hen it comes to building a fast-growth and scalable company, securing external funding is undoubtedly one of the most obvious and important routes a business leader can take. But finding the right form of investment that gels with a founder and their business; affords them the right amount of capital needed to grow; and still allows them to retain control of their company, is no mean feat.
VC investment is often the go-to for a lot of fledgling entrepreneurs. And with so many new seed funds cropping up these days, business leaders may well find they are spoilt for choice and have the luxury of shopping around in order to find the right fit.
If a startup operates in a more niche market – like healthtech for instance – there’s also a growing number of industry-specific funds out there that are actively seeking promising new companies within that space to invest in. These VCs are built on teams who have a deep understanding of their specialist sector, so they can often provide invaluable advice and guidance to help their portfolio companies grow – in addition to that much needed capital.
Then of course, there’s angels and other direct investors, of which there are lots out there who are willing and ready to provide a cash injection into exciting companies that pique their interest and show real potential for growth.
So for those founders toying with the idea of a fundraise, or indeed those that are ready to start actively approaching investors – where is the best place to begin?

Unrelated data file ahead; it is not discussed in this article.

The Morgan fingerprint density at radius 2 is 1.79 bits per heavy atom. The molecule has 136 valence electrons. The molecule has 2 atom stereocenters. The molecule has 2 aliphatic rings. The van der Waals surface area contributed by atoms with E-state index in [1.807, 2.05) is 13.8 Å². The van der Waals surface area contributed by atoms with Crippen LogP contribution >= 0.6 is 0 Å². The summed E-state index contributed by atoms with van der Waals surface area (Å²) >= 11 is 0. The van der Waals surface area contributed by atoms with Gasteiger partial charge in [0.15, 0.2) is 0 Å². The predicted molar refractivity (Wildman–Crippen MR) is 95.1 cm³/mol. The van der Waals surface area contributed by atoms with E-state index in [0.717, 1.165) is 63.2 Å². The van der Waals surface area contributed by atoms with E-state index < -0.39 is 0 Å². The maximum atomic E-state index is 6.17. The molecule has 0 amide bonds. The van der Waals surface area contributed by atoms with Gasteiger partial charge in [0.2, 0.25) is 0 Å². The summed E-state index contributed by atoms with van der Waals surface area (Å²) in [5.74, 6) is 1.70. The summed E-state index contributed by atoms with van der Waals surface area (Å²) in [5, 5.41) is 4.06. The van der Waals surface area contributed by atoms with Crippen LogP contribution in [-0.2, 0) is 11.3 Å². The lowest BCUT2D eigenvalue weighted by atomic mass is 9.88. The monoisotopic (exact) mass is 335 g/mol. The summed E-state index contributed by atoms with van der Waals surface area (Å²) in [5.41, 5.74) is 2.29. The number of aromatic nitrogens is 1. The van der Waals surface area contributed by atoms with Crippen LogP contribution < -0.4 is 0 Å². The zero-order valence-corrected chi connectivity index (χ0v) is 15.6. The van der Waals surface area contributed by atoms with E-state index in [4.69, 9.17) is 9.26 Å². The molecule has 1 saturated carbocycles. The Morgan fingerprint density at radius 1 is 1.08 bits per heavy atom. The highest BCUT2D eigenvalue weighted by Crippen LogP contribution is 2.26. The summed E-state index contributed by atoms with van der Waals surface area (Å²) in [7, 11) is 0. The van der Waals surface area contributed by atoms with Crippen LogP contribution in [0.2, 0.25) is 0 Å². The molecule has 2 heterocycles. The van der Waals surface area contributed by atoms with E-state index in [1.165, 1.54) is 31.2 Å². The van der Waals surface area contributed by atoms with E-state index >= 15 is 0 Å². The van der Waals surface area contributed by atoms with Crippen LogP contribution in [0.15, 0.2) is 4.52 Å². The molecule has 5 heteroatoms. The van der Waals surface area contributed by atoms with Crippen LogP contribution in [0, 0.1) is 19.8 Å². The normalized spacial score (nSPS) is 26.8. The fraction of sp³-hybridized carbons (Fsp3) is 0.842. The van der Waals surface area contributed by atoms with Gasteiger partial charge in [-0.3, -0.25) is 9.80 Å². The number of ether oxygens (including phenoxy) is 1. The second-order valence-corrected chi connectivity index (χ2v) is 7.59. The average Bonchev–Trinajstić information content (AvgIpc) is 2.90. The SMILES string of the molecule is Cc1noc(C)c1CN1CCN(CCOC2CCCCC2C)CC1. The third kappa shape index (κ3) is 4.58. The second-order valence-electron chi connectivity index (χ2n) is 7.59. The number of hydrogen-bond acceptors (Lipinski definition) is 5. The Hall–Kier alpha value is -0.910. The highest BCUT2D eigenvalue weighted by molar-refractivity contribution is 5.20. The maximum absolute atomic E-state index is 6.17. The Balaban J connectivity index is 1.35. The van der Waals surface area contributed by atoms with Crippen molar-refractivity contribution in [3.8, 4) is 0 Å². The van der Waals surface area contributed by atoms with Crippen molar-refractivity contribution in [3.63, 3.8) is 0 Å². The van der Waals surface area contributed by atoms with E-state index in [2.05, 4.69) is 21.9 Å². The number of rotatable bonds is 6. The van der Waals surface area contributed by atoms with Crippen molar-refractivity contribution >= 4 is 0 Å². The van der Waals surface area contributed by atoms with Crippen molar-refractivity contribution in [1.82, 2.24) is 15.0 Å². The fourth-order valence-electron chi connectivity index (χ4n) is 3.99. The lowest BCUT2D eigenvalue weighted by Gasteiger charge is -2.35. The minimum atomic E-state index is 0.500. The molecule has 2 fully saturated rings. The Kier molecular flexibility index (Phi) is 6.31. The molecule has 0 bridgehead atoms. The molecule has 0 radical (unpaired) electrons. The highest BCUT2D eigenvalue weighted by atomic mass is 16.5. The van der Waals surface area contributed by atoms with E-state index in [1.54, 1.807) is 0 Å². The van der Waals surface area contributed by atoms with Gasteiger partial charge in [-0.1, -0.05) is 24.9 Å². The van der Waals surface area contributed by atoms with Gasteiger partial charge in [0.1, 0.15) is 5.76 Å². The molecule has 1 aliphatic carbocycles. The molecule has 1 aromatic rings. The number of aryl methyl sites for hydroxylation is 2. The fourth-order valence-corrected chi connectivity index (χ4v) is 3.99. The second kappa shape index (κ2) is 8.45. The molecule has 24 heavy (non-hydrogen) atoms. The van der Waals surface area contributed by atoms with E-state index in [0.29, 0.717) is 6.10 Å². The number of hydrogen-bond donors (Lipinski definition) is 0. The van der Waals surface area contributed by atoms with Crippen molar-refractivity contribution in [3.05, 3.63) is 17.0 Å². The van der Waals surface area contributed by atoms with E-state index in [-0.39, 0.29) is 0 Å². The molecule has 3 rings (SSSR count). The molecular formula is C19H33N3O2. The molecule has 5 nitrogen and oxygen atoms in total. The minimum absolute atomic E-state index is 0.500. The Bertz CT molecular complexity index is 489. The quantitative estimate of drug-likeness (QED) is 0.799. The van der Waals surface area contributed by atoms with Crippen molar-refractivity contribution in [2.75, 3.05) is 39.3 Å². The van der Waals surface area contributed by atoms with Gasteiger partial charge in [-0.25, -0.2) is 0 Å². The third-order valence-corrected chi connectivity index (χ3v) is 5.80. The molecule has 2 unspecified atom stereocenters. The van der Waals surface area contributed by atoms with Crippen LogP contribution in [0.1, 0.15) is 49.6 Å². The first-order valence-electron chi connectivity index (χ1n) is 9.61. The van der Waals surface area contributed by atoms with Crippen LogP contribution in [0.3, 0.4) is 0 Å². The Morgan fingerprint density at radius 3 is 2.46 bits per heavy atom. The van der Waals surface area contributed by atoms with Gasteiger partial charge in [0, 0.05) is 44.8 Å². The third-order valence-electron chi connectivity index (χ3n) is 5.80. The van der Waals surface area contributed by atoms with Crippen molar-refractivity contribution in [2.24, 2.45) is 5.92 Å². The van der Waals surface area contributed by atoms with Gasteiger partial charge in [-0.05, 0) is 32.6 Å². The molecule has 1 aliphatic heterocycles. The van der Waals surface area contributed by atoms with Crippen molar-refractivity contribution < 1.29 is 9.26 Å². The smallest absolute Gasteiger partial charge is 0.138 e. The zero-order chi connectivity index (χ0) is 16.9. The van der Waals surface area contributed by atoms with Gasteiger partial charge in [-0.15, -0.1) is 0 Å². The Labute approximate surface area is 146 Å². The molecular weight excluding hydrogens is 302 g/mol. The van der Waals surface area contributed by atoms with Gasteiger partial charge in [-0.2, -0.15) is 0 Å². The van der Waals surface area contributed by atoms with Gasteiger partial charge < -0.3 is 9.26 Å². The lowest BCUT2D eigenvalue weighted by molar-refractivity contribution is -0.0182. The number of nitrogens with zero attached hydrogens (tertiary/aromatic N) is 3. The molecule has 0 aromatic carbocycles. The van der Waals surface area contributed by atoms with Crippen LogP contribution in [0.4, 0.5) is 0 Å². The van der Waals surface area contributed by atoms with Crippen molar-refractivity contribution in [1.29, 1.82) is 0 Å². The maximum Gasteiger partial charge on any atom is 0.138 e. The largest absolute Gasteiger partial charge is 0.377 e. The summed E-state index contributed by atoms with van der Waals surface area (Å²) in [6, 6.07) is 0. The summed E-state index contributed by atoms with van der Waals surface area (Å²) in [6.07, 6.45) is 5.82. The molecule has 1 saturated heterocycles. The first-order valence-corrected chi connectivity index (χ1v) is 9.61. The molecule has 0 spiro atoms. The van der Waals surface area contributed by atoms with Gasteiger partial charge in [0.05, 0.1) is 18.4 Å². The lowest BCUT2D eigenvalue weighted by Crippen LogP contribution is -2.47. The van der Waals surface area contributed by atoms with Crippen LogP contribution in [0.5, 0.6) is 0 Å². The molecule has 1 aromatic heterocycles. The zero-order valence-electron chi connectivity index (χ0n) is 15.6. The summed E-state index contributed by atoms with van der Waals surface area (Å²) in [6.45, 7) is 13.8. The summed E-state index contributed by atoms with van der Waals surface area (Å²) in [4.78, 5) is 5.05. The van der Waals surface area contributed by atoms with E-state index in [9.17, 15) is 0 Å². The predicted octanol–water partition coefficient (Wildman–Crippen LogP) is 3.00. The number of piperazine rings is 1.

Having been through the fundraising process myself – raising over £2m under SEIS and EIS and securing financial backing from more than 60 individual investors; as well as currently preparing for a £15m Series A raise this year – I wanted to share some of my biggest tips and learnings for other ambitious entrepreneurs.
Choose the right VC for your business
If your business is particularly complex or operates in a niche area, I’d strongly recommend seeking out VCs that are focused solely on your sector or at least have some relevant experience with other companies in its portfolio.
Finding a VC that already understands the space within which you operate will make life much easier when it comes to explaining your proposition, business plan and areas of expertise.
Looking at a VC’s existing portfolio is a good to place to start as it will give you a strong indication of the types of companies they already work with; how successful these ventures have proven; and whether you are likely to fit well with their wider investment mix.